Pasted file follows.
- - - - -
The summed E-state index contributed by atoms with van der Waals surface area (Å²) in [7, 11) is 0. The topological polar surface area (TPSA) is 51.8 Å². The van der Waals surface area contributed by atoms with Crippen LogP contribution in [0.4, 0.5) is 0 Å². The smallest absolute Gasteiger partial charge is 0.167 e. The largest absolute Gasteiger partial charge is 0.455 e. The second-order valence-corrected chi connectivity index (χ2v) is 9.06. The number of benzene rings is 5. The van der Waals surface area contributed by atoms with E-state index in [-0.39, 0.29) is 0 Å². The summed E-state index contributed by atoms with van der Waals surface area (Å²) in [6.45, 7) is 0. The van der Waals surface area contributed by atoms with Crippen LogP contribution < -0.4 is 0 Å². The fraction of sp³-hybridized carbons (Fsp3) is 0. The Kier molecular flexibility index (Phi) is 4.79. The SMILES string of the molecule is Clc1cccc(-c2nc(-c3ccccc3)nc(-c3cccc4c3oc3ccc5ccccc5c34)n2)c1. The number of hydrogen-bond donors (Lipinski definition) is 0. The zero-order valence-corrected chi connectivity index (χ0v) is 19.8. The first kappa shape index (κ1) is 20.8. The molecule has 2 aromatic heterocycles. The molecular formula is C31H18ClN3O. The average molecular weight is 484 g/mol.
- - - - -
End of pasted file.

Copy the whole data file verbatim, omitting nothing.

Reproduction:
The summed E-state index contributed by atoms with van der Waals surface area (Å²) in [7, 11) is 0. The topological polar surface area (TPSA) is 51.8 Å². The van der Waals surface area contributed by atoms with Crippen LogP contribution in [0.4, 0.5) is 0 Å². The smallest absolute Gasteiger partial charge is 0.167 e. The largest absolute Gasteiger partial charge is 0.455 e. The second-order valence-corrected chi connectivity index (χ2v) is 9.06. The number of benzene rings is 5. The van der Waals surface area contributed by atoms with E-state index in [-0.39, 0.29) is 0 Å². The summed E-state index contributed by atoms with van der Waals surface area (Å²) in [6.45, 7) is 0. The van der Waals surface area contributed by atoms with Crippen LogP contribution < -0.4 is 0 Å². The fraction of sp³-hybridized carbons (Fsp3) is 0. The Kier molecular flexibility index (Phi) is 4.79. The SMILES string of the molecule is Clc1cccc(-c2nc(-c3ccccc3)nc(-c3cccc4c3oc3ccc5ccccc5c34)n2)c1. The number of hydrogen-bond donors (Lipinski definition) is 0. The zero-order valence-corrected chi connectivity index (χ0v) is 19.8. The first kappa shape index (κ1) is 20.8. The molecule has 2 aromatic heterocycles. The molecular formula is C31H18ClN3O. The average molecular weight is 484 g/mol.